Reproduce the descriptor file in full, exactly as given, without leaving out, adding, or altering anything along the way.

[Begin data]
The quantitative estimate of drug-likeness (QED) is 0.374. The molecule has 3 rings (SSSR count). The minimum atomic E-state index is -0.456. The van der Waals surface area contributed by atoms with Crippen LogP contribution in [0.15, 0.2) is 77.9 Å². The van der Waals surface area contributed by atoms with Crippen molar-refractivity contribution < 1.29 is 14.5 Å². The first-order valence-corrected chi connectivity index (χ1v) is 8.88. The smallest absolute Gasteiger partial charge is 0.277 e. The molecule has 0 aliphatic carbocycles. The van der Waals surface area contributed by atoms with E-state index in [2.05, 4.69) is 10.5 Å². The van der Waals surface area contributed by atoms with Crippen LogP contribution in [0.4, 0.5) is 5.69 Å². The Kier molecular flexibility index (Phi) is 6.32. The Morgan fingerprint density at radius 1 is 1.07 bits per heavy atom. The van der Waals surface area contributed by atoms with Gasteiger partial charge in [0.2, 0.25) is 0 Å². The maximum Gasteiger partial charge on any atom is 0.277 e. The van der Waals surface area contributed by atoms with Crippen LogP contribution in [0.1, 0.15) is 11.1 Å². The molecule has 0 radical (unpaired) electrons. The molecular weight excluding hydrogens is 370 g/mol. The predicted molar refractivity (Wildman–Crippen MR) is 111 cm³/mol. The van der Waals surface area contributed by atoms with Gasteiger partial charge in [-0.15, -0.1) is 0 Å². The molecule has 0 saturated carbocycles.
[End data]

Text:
The quantitative estimate of drug-likeness (QED) is 0.374. The molecule has 3 rings (SSSR count). The minimum atomic E-state index is -0.456. The van der Waals surface area contributed by atoms with Crippen LogP contribution in [0.15, 0.2) is 77.9 Å². The van der Waals surface area contributed by atoms with Crippen molar-refractivity contribution < 1.29 is 14.5 Å². The first-order valence-corrected chi connectivity index (χ1v) is 8.88. The smallest absolute Gasteiger partial charge is 0.277 e. The molecule has 0 aliphatic carbocycles. The van der Waals surface area contributed by atoms with E-state index in [2.05, 4.69) is 10.5 Å². The van der Waals surface area contributed by atoms with Crippen LogP contribution in [0.4, 0.5) is 5.69 Å². The Kier molecular flexibility index (Phi) is 6.32. The Morgan fingerprint density at radius 1 is 1.07 bits per heavy atom. The van der Waals surface area contributed by atoms with Gasteiger partial charge in [0.2, 0.25) is 0 Å². The maximum Gasteiger partial charge on any atom is 0.277 e. The van der Waals surface area contributed by atoms with Crippen LogP contribution in [0.1, 0.15) is 11.1 Å². The molecule has 0 radical (unpaired) electrons. The molecular weight excluding hydrogens is 370 g/mol. The predicted molar refractivity (Wildman–Crippen MR) is 111 cm³/mol. The van der Waals surface area contributed by atoms with Gasteiger partial charge in [-0.15, -0.1) is 0 Å². The molecule has 0 saturated carbocycles.